Woman demonstrating gun safety skills at a range
You need to demonstrate safe gun handling skills.

I feel like there is a belief held by many that they need to obtain some level of proficiency before they are worthy of starting in competitions. This is common in the business world too, and we know this effect from research. Before applying for a new role or promotion, women on average want to be far more certain that they are capable and qualified before they ever apply. Men, on average, are far more likely to over-estimate their own skillsets and apply to roles even if they are only mildly certain they could actually be successful.

While organizations grapple with this effect with a variety of interventions, I see it mirrored in the shooting sports. I see plenty of very well-qualified, extremely competent male shooters, but I also have seen many that, well, aren’t. But they show up, don’t worry about their score, enjoy themselves, and work to get better every time.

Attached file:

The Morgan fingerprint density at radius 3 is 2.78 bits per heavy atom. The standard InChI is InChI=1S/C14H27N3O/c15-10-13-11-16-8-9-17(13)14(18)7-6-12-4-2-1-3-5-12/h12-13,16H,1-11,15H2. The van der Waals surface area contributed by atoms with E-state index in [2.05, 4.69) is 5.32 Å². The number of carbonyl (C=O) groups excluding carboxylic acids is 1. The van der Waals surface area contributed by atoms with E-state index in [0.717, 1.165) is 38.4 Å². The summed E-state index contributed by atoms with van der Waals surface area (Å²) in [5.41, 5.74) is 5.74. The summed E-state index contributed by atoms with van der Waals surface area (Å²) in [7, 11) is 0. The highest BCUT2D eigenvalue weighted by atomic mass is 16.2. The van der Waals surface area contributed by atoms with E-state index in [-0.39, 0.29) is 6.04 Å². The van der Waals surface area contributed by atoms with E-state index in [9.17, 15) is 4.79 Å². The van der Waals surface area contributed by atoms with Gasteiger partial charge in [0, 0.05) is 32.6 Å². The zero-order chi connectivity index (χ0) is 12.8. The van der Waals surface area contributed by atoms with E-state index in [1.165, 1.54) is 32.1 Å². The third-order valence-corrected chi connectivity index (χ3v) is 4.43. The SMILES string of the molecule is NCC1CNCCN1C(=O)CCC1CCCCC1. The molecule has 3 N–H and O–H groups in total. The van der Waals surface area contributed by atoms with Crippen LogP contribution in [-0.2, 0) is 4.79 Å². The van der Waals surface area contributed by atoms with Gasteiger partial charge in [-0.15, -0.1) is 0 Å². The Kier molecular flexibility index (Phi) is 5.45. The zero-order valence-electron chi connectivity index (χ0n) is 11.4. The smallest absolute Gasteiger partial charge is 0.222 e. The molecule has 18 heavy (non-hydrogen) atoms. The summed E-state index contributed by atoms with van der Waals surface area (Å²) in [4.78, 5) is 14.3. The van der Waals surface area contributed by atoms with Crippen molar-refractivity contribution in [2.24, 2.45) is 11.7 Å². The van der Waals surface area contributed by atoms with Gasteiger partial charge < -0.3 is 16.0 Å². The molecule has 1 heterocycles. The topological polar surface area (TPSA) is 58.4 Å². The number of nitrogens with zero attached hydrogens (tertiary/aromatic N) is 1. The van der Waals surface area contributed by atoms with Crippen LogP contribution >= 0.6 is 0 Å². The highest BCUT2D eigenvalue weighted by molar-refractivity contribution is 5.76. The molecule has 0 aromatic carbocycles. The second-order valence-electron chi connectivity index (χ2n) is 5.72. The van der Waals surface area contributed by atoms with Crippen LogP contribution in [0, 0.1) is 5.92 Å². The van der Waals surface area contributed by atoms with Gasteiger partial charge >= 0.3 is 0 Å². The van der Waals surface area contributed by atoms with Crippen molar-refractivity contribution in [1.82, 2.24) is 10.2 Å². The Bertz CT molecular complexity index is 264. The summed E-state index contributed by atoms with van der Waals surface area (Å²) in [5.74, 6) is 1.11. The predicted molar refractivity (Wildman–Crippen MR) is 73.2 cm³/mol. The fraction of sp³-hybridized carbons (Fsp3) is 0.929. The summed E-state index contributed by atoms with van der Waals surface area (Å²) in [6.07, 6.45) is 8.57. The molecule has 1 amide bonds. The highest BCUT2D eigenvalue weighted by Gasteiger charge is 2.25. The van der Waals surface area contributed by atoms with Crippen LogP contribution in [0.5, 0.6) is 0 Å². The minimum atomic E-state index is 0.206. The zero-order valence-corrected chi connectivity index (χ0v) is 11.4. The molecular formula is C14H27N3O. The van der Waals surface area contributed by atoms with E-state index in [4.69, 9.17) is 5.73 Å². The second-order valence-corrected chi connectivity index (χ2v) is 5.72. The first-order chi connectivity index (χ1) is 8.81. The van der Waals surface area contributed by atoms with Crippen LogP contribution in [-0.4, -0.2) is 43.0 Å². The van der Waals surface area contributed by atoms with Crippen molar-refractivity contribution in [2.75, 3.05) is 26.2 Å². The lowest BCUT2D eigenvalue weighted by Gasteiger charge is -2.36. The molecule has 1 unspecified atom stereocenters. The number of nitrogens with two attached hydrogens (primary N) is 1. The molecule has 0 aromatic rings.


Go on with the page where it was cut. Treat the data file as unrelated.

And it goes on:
Women, take note, just because you don’t feel like you are ready doesn’t mean you can’t try, have fun, and get better over time. And, who knows, you could be surprised by your performance as it’s really fun to show up and score much better than you thought you would!

Barrier Two: The logistical details feel overwhelming.

Depending on the type of event, the “show up and shoot” mentality can be a little hard to get used to. However, that is the mentality new competitors need to adopt. Some events are incredibly well-promoted, with lots of details, clearly explained instructions, and helpful contact information. Other events sometimes simply list the type of match it is, what time it starts, and where to show up. That can be incredibly overwhelming to a beginner. It almost necessitates knowing someone—usually a shooter who already shows up to those events—who can provide additional details.